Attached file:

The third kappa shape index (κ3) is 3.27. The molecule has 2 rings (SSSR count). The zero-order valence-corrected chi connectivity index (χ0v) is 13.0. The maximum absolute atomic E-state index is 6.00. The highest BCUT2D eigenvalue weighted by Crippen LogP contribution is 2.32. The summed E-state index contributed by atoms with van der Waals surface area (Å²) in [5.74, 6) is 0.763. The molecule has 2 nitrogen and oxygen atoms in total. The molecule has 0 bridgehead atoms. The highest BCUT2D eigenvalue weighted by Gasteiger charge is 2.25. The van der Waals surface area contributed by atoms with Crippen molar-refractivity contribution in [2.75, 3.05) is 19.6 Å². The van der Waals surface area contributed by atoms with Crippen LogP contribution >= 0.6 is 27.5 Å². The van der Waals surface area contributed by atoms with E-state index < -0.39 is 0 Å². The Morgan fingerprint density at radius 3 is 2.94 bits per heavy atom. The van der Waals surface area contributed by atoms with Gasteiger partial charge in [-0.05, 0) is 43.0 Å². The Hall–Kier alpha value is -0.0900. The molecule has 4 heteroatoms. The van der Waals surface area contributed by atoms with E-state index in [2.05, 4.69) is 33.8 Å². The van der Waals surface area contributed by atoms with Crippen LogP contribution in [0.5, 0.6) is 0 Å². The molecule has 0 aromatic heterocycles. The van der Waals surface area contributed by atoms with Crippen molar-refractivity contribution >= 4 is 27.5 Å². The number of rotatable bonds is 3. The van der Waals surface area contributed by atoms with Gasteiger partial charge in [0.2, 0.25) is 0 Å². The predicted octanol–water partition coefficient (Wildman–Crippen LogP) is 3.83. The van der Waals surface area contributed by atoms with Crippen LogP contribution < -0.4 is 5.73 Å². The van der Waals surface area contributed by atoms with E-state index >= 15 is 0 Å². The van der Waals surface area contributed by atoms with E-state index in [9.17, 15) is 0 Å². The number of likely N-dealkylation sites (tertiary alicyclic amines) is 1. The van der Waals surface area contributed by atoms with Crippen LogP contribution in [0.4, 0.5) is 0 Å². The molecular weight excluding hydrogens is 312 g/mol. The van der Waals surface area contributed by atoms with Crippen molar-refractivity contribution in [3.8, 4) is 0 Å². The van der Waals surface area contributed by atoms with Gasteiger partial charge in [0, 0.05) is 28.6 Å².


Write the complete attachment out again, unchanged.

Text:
The third kappa shape index (κ3) is 3.27. The molecule has 2 rings (SSSR count). The zero-order valence-corrected chi connectivity index (χ0v) is 13.0. The maximum absolute atomic E-state index is 6.00. The highest BCUT2D eigenvalue weighted by Crippen LogP contribution is 2.32. The summed E-state index contributed by atoms with van der Waals surface area (Å²) in [5.74, 6) is 0.763. The molecule has 2 nitrogen and oxygen atoms in total. The molecule has 0 bridgehead atoms. The highest BCUT2D eigenvalue weighted by Gasteiger charge is 2.25. The van der Waals surface area contributed by atoms with Crippen molar-refractivity contribution in [2.75, 3.05) is 19.6 Å². The van der Waals surface area contributed by atoms with Crippen LogP contribution >= 0.6 is 27.5 Å². The van der Waals surface area contributed by atoms with E-state index < -0.39 is 0 Å². The Morgan fingerprint density at radius 3 is 2.94 bits per heavy atom. The van der Waals surface area contributed by atoms with Gasteiger partial charge in [-0.05, 0) is 43.0 Å². The Hall–Kier alpha value is -0.0900. The molecule has 4 heteroatoms. The van der Waals surface area contributed by atoms with E-state index in [2.05, 4.69) is 33.8 Å². The van der Waals surface area contributed by atoms with Crippen LogP contribution in [0.5, 0.6) is 0 Å². The molecule has 0 aromatic heterocycles. The van der Waals surface area contributed by atoms with Crippen molar-refractivity contribution >= 4 is 27.5 Å². The number of rotatable bonds is 3. The van der Waals surface area contributed by atoms with Gasteiger partial charge in [0.2, 0.25) is 0 Å². The predicted octanol–water partition coefficient (Wildman–Crippen LogP) is 3.83. The van der Waals surface area contributed by atoms with Crippen LogP contribution < -0.4 is 5.73 Å². The van der Waals surface area contributed by atoms with E-state index >= 15 is 0 Å². The van der Waals surface area contributed by atoms with E-state index in [9.17, 15) is 0 Å². The number of likely N-dealkylation sites (tertiary alicyclic amines) is 1. The van der Waals surface area contributed by atoms with Crippen LogP contribution in [0.4, 0.5) is 0 Å². The molecular weight excluding hydrogens is 312 g/mol. The van der Waals surface area contributed by atoms with Crippen molar-refractivity contribution in [3.8, 4) is 0 Å². The van der Waals surface area contributed by atoms with Gasteiger partial charge in [0, 0.05) is 28.6 Å².